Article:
Language of Political Campaigns and Politics in Nigeria

By Aduradola, Remi R.; Ojukwu, Chris C. | Canadian Social Science, May 1, 2013 | Go to article overview

Language of Political Campaigns and Politics in Nigeria


Aduradola, Remi R., Ojukwu, Chris C., Canadian Social Science


Abstract

Communication as a complex phenomenon remains vital to a sustenance of relationships and human existence. It is in fact, the oil that lubricates human interactions. Despite this significance, communication is a double-edged sword which can be used either positively or negatively. Boulton (1978, p.41) attested to the negative social intend of language from the perspective of its potential for complexity. She also observed that "language is often used, not to communicate but to deceive. This is often true of political and religious propaganda... ." The intention to manipulate people's mind and thought is symbolically expressed through print and broadcast media particularly, during political campaigns and in the eventual practice of politics in a given society. Using a purposive sampling method , the paper identified 51 samples but analysed 16 political messages and slogans reflected in the print media (billboard and newspaper-paid advertisements) during the 2011 electioneering campaigns in Nigeria. It was observed that man as a political animal engages in the practice of politics as a social and noble activity to express his political agenda either positively or negatively Therefore, it was recommended that political candidates should endeavour to inform and persuade electorates rather than deceive or merely entertain them.

Key words: Politics; Political campaign; Language politics; Communication

INTRODUCTION

Man by nature is a political animal. This suggests that man is both gregarious and solitary. A higher standard of living depends partly on philosophical contemplation which can be demonstrated or expressed through employment of social virtues exercised in the company or association of others (Peck, 1955).

Politics focuses on 'who gets what', 'when and how'. It determines the process through which power and influence are used in the promotion of certain values and interests (Lasswell 1960, 1977; Danziger, 1998). The concept of politics revolves around three fundamental questions: Who governs? For what ends? And by what means? These are played out through discussion, disagreement, lobbying, rioting, campaigning and voting.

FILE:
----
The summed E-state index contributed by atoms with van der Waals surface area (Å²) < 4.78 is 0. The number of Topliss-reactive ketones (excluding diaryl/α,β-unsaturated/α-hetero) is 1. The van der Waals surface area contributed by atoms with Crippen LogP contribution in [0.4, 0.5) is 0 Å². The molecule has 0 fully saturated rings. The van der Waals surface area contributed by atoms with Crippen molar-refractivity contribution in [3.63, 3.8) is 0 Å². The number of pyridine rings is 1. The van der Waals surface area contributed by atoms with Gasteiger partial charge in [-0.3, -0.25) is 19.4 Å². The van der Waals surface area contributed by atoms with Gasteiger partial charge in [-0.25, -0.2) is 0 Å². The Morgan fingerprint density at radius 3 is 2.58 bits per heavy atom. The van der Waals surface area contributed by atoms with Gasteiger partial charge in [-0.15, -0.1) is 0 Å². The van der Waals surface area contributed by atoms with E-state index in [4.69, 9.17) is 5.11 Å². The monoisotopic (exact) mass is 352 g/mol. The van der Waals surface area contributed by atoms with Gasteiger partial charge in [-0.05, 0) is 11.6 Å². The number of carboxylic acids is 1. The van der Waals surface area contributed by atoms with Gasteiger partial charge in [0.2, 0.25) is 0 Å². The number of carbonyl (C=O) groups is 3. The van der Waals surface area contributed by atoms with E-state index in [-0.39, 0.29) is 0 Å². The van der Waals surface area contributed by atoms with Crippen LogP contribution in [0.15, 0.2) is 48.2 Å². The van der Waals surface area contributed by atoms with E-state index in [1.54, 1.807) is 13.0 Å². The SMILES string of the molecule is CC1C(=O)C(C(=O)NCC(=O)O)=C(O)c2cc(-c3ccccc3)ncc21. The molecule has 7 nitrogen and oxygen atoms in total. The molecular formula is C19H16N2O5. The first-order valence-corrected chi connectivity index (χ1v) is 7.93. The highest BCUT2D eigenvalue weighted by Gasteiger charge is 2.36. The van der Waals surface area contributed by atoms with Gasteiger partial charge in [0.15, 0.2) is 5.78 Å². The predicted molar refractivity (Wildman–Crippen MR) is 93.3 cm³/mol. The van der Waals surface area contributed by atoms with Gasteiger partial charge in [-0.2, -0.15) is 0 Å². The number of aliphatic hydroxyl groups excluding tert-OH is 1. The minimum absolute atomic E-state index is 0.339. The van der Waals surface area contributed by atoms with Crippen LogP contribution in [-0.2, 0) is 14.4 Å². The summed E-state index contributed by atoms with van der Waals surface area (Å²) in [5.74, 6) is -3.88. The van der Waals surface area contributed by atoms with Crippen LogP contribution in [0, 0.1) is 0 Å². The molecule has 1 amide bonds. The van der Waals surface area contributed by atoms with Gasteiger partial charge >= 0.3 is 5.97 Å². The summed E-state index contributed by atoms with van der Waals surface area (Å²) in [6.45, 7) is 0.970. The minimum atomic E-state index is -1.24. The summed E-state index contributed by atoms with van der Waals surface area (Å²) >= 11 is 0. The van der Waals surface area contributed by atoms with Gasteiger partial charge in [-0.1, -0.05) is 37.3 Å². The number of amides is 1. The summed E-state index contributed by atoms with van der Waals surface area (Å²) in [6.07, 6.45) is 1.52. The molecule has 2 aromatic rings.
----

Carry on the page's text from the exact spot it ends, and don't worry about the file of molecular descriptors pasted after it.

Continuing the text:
To be involved in politics therefore is demanding as certain things must be put into consideration. One of them is 'power.' Though power is an elusive concept, it is an ability to pursue and achieve goals effectively. It is the capacity in any human relationship to control behaviour and influence thought for the attainment of political goal (Moregenthau, 1985; Padelford, 1976). The other factor or variable is the 'Language of politics' which is the centrepiece of this paper. This can also be termed 'political Language.'

Communication as a versatile process comprises verbal and non-verbal components. While the verbal form attracts both oral and written medium of expressions, the non-verbal aspect encompasses signs (iconic-diagrams, images/pictures); gestures (body languages/paralanguages) and other symbolic representations (coded languages). An important aspect of communication in this context is the participants-individual(s) and group(s) engaged in an interaction. Atolagbe (2004, p. 180) elucidates on the process of such interaction by defining communication as:

A two way process, involving an encoder (i.e. a speaker/source) and a decoder (i.e. a listener/receiver) through whom language is used to pass across some message (e.g. information, idea, expression of a need etc.) and some response elicited, whether positive or negative, such that roles are exchanged between communicants along the line, and interaction takes place.

The definition quoted above illustrates further the components vital to the process of communication, stressing significantly certain factors touching relationship or exchange of interaction between an encoder and decoder; the medium of communication (language); the message content, which comprises information, idea or a need and response(s) provided as feedback, which may be positive or negative. …

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